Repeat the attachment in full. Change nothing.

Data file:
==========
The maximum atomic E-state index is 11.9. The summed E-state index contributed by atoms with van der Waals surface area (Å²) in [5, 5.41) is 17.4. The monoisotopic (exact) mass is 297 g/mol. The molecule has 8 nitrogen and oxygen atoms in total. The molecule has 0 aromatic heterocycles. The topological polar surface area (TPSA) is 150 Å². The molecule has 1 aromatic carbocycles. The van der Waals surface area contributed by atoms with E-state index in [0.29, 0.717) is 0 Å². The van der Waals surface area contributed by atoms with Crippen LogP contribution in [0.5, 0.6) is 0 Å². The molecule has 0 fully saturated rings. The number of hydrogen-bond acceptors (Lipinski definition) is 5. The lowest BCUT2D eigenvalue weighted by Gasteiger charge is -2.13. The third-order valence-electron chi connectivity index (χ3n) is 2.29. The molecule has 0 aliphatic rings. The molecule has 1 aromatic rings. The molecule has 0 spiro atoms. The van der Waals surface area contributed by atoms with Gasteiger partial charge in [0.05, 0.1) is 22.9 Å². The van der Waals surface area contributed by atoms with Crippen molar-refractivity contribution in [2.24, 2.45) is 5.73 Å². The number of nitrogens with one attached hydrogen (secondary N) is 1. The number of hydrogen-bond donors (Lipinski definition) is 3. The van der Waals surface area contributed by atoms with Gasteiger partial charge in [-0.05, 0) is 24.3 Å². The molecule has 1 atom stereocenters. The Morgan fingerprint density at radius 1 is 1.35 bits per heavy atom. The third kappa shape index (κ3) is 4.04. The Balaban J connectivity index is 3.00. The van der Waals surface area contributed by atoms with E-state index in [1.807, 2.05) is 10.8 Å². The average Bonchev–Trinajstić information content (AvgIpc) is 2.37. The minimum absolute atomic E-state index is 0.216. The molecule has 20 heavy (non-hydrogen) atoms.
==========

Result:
The maximum atomic E-state index is 11.9. The summed E-state index contributed by atoms with van der Waals surface area (Å²) in [5, 5.41) is 17.4. The monoisotopic (exact) mass is 297 g/mol. The molecule has 8 nitrogen and oxygen atoms in total. The molecule has 0 aromatic heterocycles. The topological polar surface area (TPSA) is 150 Å². The molecule has 1 aromatic carbocycles. The van der Waals surface area contributed by atoms with E-state index in [0.29, 0.717) is 0 Å². The van der Waals surface area contributed by atoms with Crippen LogP contribution in [0.5, 0.6) is 0 Å². The molecule has 0 fully saturated rings. The number of hydrogen-bond acceptors (Lipinski definition) is 5. The lowest BCUT2D eigenvalue weighted by Gasteiger charge is -2.13. The third-order valence-electron chi connectivity index (χ3n) is 2.29. The molecule has 0 aliphatic rings. The molecule has 1 aromatic rings. The molecule has 0 spiro atoms. The van der Waals surface area contributed by atoms with Gasteiger partial charge in [0.05, 0.1) is 22.9 Å². The van der Waals surface area contributed by atoms with Crippen molar-refractivity contribution in [2.24, 2.45) is 5.73 Å². The number of nitrogens with one attached hydrogen (secondary N) is 1. The number of hydrogen-bond donors (Lipinski definition) is 3. The van der Waals surface area contributed by atoms with Gasteiger partial charge in [-0.05, 0) is 24.3 Å². The molecule has 1 atom stereocenters. The Morgan fingerprint density at radius 1 is 1.35 bits per heavy atom. The third kappa shape index (κ3) is 4.04. The Balaban J connectivity index is 3.00. The van der Waals surface area contributed by atoms with E-state index in [1.807, 2.05) is 10.8 Å². The average Bonchev–Trinajstić information content (AvgIpc) is 2.37. The minimum absolute atomic E-state index is 0.216. The molecule has 20 heavy (non-hydrogen) atoms.